Professor T. N. George congratulated the authors on the high refinement of their analyses of sediments that, in their vertical and lateral variations, provided the sedimentological evidence for close palaeogeographical reconstruction.
A particular problem arose in the frame of the physical context in which the sediments accumulated. The basin of deposition appeared to be in more or less degree walled-in on three sides, with access of detritus limited to comparatively narrow routes. The analogy with tongues of the Mississippi delta could therefore only be a general one, with specific elements in the sediments offering similarities with incidental and small-scale spreads of Mississippi muds and silts. While the cycles of sedimentation were clearly defined by carbonaceous layers, it was also a problem to relate marine incursions to such a basinal environment without invoking very considerable variations in the source area of the incoming sediments, but it would be interesting to know if Dr. Read was prepared to link the rhythmic changes as pulses of subsidence, with corresponding pulses of uplift in the hinterland.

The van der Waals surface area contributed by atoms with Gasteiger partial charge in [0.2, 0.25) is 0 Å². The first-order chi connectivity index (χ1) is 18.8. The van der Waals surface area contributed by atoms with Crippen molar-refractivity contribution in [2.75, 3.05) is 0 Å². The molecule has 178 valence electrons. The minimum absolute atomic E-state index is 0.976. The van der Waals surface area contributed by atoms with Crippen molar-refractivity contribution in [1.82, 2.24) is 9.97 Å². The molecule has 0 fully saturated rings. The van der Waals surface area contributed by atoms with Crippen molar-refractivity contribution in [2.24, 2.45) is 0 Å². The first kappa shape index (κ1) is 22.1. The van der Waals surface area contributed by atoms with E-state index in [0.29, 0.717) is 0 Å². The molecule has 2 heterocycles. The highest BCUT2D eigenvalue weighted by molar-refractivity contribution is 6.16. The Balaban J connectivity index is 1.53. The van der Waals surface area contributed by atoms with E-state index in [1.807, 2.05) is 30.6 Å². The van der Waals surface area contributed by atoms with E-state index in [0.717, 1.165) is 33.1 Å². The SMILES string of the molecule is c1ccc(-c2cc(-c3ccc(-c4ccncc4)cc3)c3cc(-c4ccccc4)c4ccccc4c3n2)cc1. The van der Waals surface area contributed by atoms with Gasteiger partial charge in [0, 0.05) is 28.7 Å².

Moreover, the sustained influence of structures within the basin of sedimentation, as revealed by the parallel changes in thickness and facies seen at successive horizons, suggested that tectonic controls were built into the detailed frame of the basin and were not buried to the point of elimination as the cover of sediments thickened. Analogy with elements in the Mississippi was again at best only approximate, for clearly the growth of the Scottish Namurian deltas wasnot by simple